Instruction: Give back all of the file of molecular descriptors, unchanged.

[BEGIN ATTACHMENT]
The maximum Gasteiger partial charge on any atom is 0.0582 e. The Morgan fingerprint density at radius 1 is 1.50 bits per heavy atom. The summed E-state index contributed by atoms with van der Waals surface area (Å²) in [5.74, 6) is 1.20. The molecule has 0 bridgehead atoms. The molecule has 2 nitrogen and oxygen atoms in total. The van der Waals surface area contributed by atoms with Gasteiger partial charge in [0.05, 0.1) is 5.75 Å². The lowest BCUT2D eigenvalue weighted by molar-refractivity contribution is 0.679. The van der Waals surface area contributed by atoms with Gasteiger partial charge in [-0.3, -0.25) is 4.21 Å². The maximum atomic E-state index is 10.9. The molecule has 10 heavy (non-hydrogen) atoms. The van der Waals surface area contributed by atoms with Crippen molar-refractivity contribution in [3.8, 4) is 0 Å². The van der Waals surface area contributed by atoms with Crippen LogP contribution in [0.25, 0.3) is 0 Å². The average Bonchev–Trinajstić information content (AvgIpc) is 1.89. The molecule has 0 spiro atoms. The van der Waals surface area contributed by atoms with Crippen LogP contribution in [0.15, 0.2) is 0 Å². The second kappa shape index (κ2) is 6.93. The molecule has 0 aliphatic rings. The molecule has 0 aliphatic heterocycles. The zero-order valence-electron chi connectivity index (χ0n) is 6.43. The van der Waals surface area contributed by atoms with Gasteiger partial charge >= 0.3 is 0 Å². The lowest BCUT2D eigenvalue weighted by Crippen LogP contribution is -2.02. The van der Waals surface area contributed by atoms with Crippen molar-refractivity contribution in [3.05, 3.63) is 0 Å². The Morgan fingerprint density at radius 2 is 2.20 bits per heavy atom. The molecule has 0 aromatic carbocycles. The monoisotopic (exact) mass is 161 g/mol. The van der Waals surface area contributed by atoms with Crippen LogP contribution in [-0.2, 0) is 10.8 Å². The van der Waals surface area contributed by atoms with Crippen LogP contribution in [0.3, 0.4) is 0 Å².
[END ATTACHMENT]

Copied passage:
The maximum Gasteiger partial charge on any atom is 0.0582 e. The Morgan fingerprint density at radius 1 is 1.50 bits per heavy atom. The summed E-state index contributed by atoms with van der Waals surface area (Å²) in [5.74, 6) is 1.20. The molecule has 0 bridgehead atoms. The molecule has 2 nitrogen and oxygen atoms in total. The van der Waals surface area contributed by atoms with Gasteiger partial charge in [0.05, 0.1) is 5.75 Å². The lowest BCUT2D eigenvalue weighted by molar-refractivity contribution is 0.679. The van der Waals surface area contributed by atoms with Gasteiger partial charge in [-0.3, -0.25) is 4.21 Å². The maximum atomic E-state index is 10.9. The molecule has 10 heavy (non-hydrogen) atoms. The van der Waals surface area contributed by atoms with Crippen molar-refractivity contribution in [3.8, 4) is 0 Å². The van der Waals surface area contributed by atoms with Crippen LogP contribution in [0.25, 0.3) is 0 Å². The average Bonchev–Trinajstić information content (AvgIpc) is 1.89. The molecule has 0 spiro atoms. The van der Waals surface area contributed by atoms with Crippen LogP contribution in [0.15, 0.2) is 0 Å². The second kappa shape index (κ2) is 6.93. The molecule has 0 aliphatic rings. The molecule has 0 aliphatic heterocycles. The zero-order valence-electron chi connectivity index (χ0n) is 6.43. The van der Waals surface area contributed by atoms with Gasteiger partial charge >= 0.3 is 0 Å². The lowest BCUT2D eigenvalue weighted by Crippen LogP contribution is -2.02. The van der Waals surface area contributed by atoms with Crippen molar-refractivity contribution in [3.05, 3.63) is 0 Å². The Morgan fingerprint density at radius 2 is 2.20 bits per heavy atom. The molecule has 0 aromatic carbocycles. The monoisotopic (exact) mass is 161 g/mol. The van der Waals surface area contributed by atoms with Crippen LogP contribution in [-0.2, 0) is 10.8 Å². The van der Waals surface area contributed by atoms with Crippen LogP contribution in [0.3, 0.4) is 0 Å².